The B61 bomb, built by the Los Alamos National Laboratory, was a nuclear bomb produced in the 1960s.

Nuclear Weapons Workers Honored by NIOSH

NIOSH is marking a National Day of Remembrance for those workers and has a new interim director for the Office of Compensation Analysis and Support, which administers NIOSH’s duties under the act that compensates these workers for illnesses associated with their work.

NIOSH made two announcements Oct. 29 concerning programs dedicated to aiding workers in the U.S. nuclear weapons program during the Cold War. Besides asking the public to join in honoring the National Day of Remembrance today for those workers, the agency said it will begin a scientific and administrative review of its responsibilities under the Energy Employees Occupational Illness Compensation Program Act , which is approaching its 10th anniversary .

Besides the review of the performance of the three regulations adopted by NIOSH to carry out the purposes of the act, the agency will begin a national search for a new director of the NIOSH Office of Compensation Analysis and Support, which administers NIOSH's duties under the act. Stuart Hinnefeld, the office's technical program manager, will be interim OCAS director as of Nov. 2 until a new permanent director is installed. The former director, Larry Elliott, will be a NIOSH associate director responsible for combining NIOSH's Cincinnati laboratories and other duties.

"I want to express my appreciation to Larry Elliott for his leadership over the past nine years as the founding director of OCAS," NIOSH Director Dr. John Howard said. "Larry established the NIOSH Radiation Dose Reconstruction Program, ensured state-of-the-art facilities for the program, oversaw the important work of several contractors, developed and implemented the three program regulations, fairly administered a staff of outstanding health physicists and other technical experts in OCAS, worked collaboratively with the Departments of Labor and Energy and the many stakeholders of the program, made numerous outstanding presentations on behalf of the program, and processed more than 30,000 Part B cases received from the U.S. Department of Labor since the program’s inception."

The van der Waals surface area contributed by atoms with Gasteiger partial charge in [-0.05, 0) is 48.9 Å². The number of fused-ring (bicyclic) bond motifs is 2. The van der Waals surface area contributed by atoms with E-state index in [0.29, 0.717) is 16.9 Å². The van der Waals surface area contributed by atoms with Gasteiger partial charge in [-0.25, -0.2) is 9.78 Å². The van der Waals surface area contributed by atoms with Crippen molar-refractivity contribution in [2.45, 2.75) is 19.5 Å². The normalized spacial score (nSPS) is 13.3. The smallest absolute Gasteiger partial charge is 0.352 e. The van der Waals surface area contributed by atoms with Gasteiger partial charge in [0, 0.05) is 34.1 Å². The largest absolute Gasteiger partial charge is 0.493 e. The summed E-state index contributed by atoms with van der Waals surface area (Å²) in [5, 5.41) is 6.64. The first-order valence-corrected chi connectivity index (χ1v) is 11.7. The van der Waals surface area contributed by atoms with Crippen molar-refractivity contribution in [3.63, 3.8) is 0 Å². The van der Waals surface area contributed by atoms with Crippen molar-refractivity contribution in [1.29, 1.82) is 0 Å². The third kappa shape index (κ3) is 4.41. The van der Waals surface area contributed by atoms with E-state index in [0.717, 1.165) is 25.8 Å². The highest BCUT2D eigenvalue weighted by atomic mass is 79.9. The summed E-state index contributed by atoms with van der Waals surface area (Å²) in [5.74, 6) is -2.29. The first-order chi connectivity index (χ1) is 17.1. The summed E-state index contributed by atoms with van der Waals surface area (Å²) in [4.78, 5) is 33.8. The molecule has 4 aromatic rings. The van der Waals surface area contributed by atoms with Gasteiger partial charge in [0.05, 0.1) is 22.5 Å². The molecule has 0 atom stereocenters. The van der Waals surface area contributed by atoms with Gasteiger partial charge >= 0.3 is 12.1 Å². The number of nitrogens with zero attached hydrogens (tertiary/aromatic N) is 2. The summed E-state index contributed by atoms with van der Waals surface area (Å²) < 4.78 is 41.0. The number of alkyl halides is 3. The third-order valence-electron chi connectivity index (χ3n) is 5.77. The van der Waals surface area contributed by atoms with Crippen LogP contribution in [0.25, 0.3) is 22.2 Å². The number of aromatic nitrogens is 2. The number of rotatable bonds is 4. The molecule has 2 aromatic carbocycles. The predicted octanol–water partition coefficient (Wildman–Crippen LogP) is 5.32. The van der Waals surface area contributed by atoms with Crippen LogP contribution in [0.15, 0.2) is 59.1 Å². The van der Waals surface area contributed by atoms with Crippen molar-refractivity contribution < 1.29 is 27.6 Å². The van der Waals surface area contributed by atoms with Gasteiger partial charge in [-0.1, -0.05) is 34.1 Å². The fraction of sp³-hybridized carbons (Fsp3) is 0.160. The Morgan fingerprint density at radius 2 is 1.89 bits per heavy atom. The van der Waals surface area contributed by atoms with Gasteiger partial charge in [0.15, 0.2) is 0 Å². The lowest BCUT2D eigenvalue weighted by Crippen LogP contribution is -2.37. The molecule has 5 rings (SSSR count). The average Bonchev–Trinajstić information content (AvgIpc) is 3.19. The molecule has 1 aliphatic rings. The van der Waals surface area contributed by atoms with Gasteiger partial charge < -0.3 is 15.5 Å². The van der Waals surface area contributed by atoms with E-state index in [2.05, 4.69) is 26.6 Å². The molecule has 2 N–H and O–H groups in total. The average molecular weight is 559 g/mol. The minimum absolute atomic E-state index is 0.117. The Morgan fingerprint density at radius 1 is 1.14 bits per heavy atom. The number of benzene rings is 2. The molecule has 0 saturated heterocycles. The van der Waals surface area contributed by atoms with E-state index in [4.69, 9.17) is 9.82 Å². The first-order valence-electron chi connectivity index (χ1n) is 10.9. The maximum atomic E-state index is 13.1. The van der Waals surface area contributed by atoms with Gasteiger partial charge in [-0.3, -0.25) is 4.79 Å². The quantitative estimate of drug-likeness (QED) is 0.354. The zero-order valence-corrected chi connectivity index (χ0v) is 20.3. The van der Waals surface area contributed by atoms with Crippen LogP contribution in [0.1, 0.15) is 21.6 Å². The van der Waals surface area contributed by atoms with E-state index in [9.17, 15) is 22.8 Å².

More information about the act is available here.

Download Center

  • Safety Metrics Guide

    Is your company leveraging its safety data and analytics to maintain a safe workplace? With so much data available, where do you start? This downloadable guide will give you insight on helpful key performance indicators (KPIs) you should track for your safety program.

  • Job Hazard Analysis Guide

    This guide includes details on how to conduct a thorough Job Hazard Analysis, and it's based directly on an OSHA publication for conducting JHAs. Learn how to identify potential hazards associated with each task of a job and set controls to mitigate hazard risks.

  • A Guide to Practicing “New Safety”

    Learn from safety professionals from around the world as they share their perspectives on various “new views” of safety, including Safety Differently, Safety-II, No Safety, Human and Organizational Performance (HOP), Resilience Engineering, and more in this helpful guide.

  • Lone Worker Safety Guide

    As organizations digitalize and remote operations become more commonplace, the number of lone workers is on the rise. These employees are at increased risk for unaddressed workplace accidents or emergencies. This guide was created to help employers better understand common lone worker risks and solutions for lone worker risk mitigation and incident prevention.

  • EHS Software Buyer's Guide

    Learn the keys to staying organized, staying sharp, and staying one step ahead on all things safety. This buyer’s guide is designed for you to use in your search for the safety management solution that best suits your company’s needs.

  • Vector Solutions

Featured Whitepaper

OH&S Digital Edition

  • OHS Magazine Digital Edition - July August 2022

    July / August 2022


      Specific PPE is Needed for Entry and Exit
      Three Quick Steps to Better HazCom Training
      Building a Chemical Emergency Toolkit
      The Last Line of Defense
    View This Issue